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In situ quantification of electrical isolation in STM-fabricated TiOx nanostructures

In situ quantification of electrical isolation in STM-fabricated TiOx nanostructures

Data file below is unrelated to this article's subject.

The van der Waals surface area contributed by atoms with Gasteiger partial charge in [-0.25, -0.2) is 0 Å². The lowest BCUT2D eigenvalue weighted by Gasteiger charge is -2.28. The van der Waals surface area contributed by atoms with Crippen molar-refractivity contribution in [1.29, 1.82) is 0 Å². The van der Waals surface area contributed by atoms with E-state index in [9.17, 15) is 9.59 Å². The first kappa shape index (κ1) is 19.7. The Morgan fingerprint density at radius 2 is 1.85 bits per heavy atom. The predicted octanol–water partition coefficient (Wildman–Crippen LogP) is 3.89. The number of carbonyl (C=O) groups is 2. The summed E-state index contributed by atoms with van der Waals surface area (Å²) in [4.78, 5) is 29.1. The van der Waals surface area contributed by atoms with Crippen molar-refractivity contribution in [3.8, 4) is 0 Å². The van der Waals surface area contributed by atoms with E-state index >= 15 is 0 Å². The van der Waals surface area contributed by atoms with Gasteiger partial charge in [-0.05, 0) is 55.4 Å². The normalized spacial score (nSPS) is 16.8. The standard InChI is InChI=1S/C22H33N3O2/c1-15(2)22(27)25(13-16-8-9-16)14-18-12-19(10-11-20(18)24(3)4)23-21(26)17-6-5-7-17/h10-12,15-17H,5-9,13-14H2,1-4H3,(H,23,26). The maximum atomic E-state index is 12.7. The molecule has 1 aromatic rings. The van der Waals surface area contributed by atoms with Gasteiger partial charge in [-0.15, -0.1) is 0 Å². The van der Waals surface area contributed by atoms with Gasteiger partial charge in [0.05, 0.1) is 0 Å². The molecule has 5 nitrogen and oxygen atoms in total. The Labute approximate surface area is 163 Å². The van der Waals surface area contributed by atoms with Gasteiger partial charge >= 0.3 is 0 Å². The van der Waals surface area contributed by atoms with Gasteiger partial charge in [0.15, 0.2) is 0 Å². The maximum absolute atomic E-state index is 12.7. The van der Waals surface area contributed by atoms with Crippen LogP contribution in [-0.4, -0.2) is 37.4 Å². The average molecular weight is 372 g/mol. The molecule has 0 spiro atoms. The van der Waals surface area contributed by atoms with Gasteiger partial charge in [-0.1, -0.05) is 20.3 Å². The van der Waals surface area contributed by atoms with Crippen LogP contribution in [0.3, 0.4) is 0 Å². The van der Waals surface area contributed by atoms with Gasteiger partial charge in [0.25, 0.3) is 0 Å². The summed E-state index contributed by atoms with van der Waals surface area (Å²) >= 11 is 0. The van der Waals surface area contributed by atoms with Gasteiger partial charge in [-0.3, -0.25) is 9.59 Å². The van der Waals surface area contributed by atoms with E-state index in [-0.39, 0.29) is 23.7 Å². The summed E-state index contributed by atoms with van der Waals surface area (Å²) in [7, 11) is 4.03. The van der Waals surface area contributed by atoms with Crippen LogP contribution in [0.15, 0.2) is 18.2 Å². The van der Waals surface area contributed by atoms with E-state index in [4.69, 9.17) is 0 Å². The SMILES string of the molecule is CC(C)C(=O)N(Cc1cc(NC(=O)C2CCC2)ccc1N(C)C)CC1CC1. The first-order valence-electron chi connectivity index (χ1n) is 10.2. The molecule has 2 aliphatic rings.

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In this Letter, a combination of conductive atomic force microscopy (AFM) and scanning tunnelling microscopy (STM) with a compliant cantilever is used to electrically probe oxidised TiO2−x nanostructures in situ. In STM mode, both the written width and the effective resistivity of material in the written line increase with write bias. At low writing voltages (∼3.5 V), the STM written lines are narrow (30 nm), but they are not resistive enough to allow patterns with a 1–2 µm perimeter to provide electrical isolation above 10 MΩ. Raising the bias to 8.5 V during writing allows similar structures to provide isolation of better than 250 MΩ. The resistivity in the lines written at the latter with high bias is 28 Ω m. From electrical estimates, the oxidation appears to go through the thickness at all voltages, but is more chemically incomplete (larger value of x) at low voltage. The data are not consistent, with a small amount of metallic Ti remaining under the written mark, that is, partial penetration of the oxidation. The thickness of this Ti layer would have to be unphysically small (1 million times smaller than an atomic layer thickness) to allow this interpretation.

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